|2||Institutional—1||Absence of single monitoring authority. Lengthy and difficult approval process, time delay in decision making.||Establish an apex institution [117,118,123] for renewable energy integration, utilize learning by doing, coordinate various implementation authorities, formulate policies such as single widow clearance for the timely implementation of renewable energy projects . Standardizes bureaucratic procedures for approval, licensing, quality control  etc.||Sustainable and Renewable Energy Development Authority (SREDA) was formed in 2014 as the leading governing authority to coordinate renewable and sustainable energy development activities. The 2030 master plan supports SREDA’s goal and allocates the budget for implementing renewable energy projects. Its effectiveness is yet to be proved, as progress so far is behind the NDC targets . To ensure clean electricity access in the off-grid rural area, state-owned IDCOL started the renewable energy program in 2003 that mainly focused on the solar home system (SHS) .|
|3||Institutional—2||Lack of inclusiveness.||Regular updates on: stakeholders, experts, innovations, consumer involvement, policy alternatives [118,125].||A forum, dialogue platform is imperative where several actors regularly participate in showcasing innovation, policy debate and dialogue for coordinated action.|
|4||Policy and governance—1||Top-down policy formulation methodology.||Involving various stakeholders and utilizing their knowledge at various stages, especially for country context issues such as the Chinese push–pull strategy, German innovation, consumer involvement, and later stage feed-in tariff (FIT), Indian land acquisition policy [118,125]. Policy formulation can be flexible to involve investors, academia, experts and all relevant stakeholders.||There is a felt need to overcome ritualistic stakeholder participation to make empowered citizens’ involvement effective in rule making .|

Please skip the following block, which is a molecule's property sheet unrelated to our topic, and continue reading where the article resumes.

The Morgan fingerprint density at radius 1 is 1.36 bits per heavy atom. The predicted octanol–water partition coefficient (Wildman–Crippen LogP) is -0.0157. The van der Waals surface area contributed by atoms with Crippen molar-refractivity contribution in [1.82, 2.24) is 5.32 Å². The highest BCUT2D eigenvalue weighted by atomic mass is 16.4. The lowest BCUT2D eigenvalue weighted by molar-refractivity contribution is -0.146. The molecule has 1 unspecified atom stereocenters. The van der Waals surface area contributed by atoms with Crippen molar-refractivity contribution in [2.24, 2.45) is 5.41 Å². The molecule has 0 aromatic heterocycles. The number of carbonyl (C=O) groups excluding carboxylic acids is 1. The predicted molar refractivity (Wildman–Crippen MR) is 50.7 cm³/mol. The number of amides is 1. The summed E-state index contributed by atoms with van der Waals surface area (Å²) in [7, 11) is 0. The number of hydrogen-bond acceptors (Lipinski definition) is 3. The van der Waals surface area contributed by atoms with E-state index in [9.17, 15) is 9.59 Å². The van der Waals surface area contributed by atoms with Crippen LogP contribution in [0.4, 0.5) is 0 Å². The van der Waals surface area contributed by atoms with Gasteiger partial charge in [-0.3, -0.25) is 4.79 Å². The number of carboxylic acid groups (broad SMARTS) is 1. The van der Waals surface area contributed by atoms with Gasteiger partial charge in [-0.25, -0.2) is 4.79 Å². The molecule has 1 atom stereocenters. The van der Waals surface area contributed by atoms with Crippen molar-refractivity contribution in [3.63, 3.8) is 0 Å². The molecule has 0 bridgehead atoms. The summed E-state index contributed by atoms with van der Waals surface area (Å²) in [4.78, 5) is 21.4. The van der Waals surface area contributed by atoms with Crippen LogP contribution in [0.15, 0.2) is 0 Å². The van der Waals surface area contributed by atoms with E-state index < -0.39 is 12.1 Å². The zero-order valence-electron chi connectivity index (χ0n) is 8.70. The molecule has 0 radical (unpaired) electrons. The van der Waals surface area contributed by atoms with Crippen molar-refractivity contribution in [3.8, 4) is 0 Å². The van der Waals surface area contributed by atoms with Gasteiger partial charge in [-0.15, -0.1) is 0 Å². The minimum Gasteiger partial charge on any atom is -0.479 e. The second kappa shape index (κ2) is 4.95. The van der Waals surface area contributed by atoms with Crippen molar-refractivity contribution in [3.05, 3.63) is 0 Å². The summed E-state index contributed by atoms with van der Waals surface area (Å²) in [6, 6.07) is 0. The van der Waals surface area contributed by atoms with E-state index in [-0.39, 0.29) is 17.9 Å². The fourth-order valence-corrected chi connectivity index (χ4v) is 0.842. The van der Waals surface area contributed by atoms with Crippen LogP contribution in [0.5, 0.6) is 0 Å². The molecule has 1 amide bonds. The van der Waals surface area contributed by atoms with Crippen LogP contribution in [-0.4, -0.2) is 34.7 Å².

|5||Policy and governance—2||Low relative priority to renewables. Renewables are not considered as a viable alternative at the policy formulation level due to their intermittency.||Countries are ramping up renewable energy targets very fast, e.g., neighboring country India targeted to increase its renewable energy generation capacity from 80 GW in 2014 to 175 GW in 2022 . In the year 2019, the capacity for generating renewable energy has risen 7.4% (+176 GW) around the world .||The government of Bangladesh formulated a renewable energy policy in 2008 to increase renewables’ share in the energy mix , but progress is slow.|
|6||Technical—1||Limited grid integration facility for intermittent renewable power supply. Uncertainty in innovation.||Proper grid planning and demand management to ensure grid connectivity for renewables [118,125,129]. Increase investment in R&D and establish key national laboratories for technological advancement, efficiency improvement, domestic production of equipment and spare parts, developing standardization, quality control, testing, certification system [117,125,130].||The process has begun to assess how to integrate renewables into the power supply and draw up the necessary standards, procedures and planning financed by the Asian Development Bank‘s Bangladesh Power System Enhancement and Efficiency Improvement Project . |
There is no consensus yet about the existing grid system’s potential for renewable energy penetration . Experiments with solar mini-grids and net metering for the rooftop solar program are at the initial stage [108,131].